When Porsche promises a world premiere you expect something very special and as the curtain went up on the North American International Auto Show (NAIAS) this morning, it delivered. The company has taken the drivetrain of the 911 GT3 R Hybrid and spliced it together with the silky lines of the 918 Spyder Concept to create the Porsche 918 RSR – a mid-engine coupé that puts out a remarkable 767 hp at peak using the combined forces of its direct injection V8 engine and electric motors on each of the front wheels.

Porsche announced the innovative 911 GT3 R Hybrid at the beginning of 2010 and the vehicle quickly made an impact, scooping major motorsport awards and tasting racetrack success in its first year of competition.

Like the GT3 R hybrid, Porsche sees the RSR as a "race lab" – a testbed for "new fuel efficient technologies under extreme conditions" that will feed the development of high-performance production hybrids.

The RSR's V8 engine alone produces 563 hp at 10,300/rpm – the secret to its extra punch lies in the hybrid system which accumulates energy harvested from braking in a flywheel power accumulator which spins at up to 36,000 rpm. This additional power can then be delivered through the 2 x 75 kW electric motors at the front at the push of a button, giving the driver a 150 kW "on call" power boost that lasts for up to 8 seconds. The two electric motors also have a torque vectoring function which enables variable torque distribution to the front axle for enhanced agility and sharper steering.

The racing DNA of the RSR is also evident in the carbon fibre-reinforced plastic (CFRP) monocoque construction, a paddle-operated six-speed constant-mesh transmission and a stripped back interior which drops the passenger seat (making way for the flywheel accumulator) and the touch-sensitive user interface seen on the 918 Spyder Concept in favor of rocker switches.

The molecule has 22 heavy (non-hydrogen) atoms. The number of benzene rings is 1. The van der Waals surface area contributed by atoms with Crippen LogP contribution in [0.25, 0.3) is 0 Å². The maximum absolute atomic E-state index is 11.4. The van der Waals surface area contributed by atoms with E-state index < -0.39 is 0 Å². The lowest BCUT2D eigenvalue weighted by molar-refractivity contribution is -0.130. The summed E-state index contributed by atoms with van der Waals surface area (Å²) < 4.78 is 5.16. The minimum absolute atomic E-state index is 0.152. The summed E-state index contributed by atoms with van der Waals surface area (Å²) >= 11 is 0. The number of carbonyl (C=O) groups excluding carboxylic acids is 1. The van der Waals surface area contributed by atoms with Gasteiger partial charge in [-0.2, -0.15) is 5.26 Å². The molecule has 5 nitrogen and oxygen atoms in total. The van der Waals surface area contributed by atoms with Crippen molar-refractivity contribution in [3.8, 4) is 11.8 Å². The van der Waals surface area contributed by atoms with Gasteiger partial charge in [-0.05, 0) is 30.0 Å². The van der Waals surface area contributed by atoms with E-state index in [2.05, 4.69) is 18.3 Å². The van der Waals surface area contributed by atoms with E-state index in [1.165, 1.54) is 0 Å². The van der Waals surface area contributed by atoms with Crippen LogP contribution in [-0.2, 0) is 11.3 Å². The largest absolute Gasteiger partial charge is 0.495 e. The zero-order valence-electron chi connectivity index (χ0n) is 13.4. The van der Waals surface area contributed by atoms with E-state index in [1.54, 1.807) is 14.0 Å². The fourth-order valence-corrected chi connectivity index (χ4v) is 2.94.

Of the design, Porsche has this to say:

"From the tradition established by classic Porsche long-distance race cars such as the 908 long-tale coupé (1969) and the 917 short-tail coupé (1971), the Porsche designers created a link to the postmodernism of the "form follows function" philosophy. In the 918 RSR, the lines' elegant flow is dominated by muscular wheel arches, dynamic air intakes and a pulpit-like cockpit. A visible fan wheel between the ram air intake tubes and a rear spoiler with RS Spyder dimensions additionally emphasise the racing laboratory function."

The car's stunning "liquid metal chrome blue" color is also new and the number 22 pays tribute to the 1971 Le Mans win by Dr. Helmut Marko and Gijs van Lennep in a Porsche 917 short-tail coupé. The pair raced 5335.313 kilometres (3315.21 miles) at an average speed of 222.304 km/h (138.13 mph) – a mark not bested until 2010.

So will this technology end up on the road? President and CEO of Porsche AG, Matthias Mueller, had this to say at this morning's press conference:

"With the 918 RSR race lab we are researching methods for further efficiency improvement under extreme racing conditions, with the great potential of these ground breaking technologies not only in motorsports, but perhaps for road-going sportscars as well."

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